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Best-Practices
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10 Succession Planning Best Practices

Tuesday, September 30, 2014
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There’s more to succession planning than coming up with lists of candidates for important positions on the back of a cocktail napkin.

Unfortunately, that’s about as far as some companies take it (if they’re doing it at all). Then they end up scrambling—looking for replacements, hiring overly paid and risky outsiders, or over-promoting unqualified candidates.

I’ve been studying succession planning best practices for years. The companies that do it right—as measured by bottom-line results—seem to follow these 10 best practices.

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  1. Have commitment and involvement of the CEO and Board. Succession planning not an HR-driven paperwork exercise; the CEO owns it, and has regular reviews with the entire Board or a Board subcommittee. Board members contribute to the process by providing feedback, asking great questions, and holding the CEO accountable.
  2. Have regular talent reviews. The Board reviews talent with the CEO, the CEO reviews talent with the executive team, each executive team member reviews talent with their teams, and the process cascades down throughout the organization. A wide net is cast for rising stars and poor performers are dealt with.
  3. Only identify viable successors for a handful of key “C level” positions. They identify “pools” of high potentials for the top levels of the organization that can be developed for positions that may not even exist today.
  4. Take a “pipeline” approach to development, with the identification and development of talent at ALL levels of the organization.
  5. Hold the executive team accountable. They measure key activities and results, and often tie it to executive compensation.
  6. Align with business strategy. They “connect the dots.” More important, they can clearly articulate the business case for doing succession planning (or the consequences of not doing it).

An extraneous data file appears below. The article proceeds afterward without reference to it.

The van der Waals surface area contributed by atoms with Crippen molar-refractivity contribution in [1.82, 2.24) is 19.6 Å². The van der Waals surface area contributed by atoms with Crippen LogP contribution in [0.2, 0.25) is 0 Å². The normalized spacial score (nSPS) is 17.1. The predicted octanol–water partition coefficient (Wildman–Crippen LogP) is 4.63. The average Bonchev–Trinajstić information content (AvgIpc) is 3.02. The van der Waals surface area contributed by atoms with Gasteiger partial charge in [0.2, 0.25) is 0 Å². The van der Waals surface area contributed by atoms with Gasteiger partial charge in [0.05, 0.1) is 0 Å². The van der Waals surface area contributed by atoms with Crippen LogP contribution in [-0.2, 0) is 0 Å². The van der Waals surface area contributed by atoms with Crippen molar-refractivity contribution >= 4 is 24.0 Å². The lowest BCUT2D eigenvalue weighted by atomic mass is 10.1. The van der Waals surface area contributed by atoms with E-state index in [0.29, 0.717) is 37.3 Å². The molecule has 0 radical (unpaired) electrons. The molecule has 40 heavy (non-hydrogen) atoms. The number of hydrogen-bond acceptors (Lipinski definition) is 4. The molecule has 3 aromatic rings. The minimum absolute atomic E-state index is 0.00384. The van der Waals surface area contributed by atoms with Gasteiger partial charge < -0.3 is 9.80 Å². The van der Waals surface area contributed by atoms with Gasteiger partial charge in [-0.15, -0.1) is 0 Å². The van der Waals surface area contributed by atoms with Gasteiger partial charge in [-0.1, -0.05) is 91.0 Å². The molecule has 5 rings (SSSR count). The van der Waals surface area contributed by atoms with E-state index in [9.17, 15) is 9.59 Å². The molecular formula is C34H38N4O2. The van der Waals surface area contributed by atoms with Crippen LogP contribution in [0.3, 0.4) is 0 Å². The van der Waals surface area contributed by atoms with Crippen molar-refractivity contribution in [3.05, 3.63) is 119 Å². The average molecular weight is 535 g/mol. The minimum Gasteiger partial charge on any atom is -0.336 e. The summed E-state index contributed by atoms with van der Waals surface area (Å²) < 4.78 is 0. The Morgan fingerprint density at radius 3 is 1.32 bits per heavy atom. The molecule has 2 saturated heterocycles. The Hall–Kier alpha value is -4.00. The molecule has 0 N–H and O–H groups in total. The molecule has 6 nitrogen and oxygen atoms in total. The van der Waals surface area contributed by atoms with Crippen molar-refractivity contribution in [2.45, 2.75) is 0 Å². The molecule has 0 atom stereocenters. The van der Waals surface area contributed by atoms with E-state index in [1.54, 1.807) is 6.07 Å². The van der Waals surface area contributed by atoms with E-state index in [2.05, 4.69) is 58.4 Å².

7. Manage the irrational, political, and emotional dynamics of succession. Ask anyone who’s ever been in the thick of a succession planning program, or talk to any CEO that’s faced with the prospect of “letting go.” It’s not for the faint of heart, and can’t be overlooked. This is the stuff that you won’t find in a textbook, but comes with experience and emotional intelligence.
  8. Assess performance and potential. They don’t gamble on past performance as a predictor of future success in a new role. That’s a high risk bet. They use a variety of effective ways to assess potential with relevant, consistent criteria.
  9. Integrate succession planning with performance management, recruitment, selection, development and rewards. It’s not some super-secret process done in isolation in a smoke-filled room.
  10.  Make a serious commitment to development (time and resources). Succession planning without investing in development is nothing but a useless exercise in futility. The best companies spend more time developing candidates than they do creating lists.

So no one’s perfect. Where are your biggest opportunities? Where is the best place to get started? What’s one thing you can start doing now?

About the Author

Dan McCarthy is an expert in leadership and management development. For more than 20 years he has helped thousands of leaders and aspiring leaders improve their leadership capabilities. He is the Director of Executive Development Programs at the Paul College of Business and Economics, the University of New Hampshire (UNH). He is responsible for all administrative, fiscal, operational, and policy matters associated with the development, delivery, and marketing of Executive Development Programs at Paul College.

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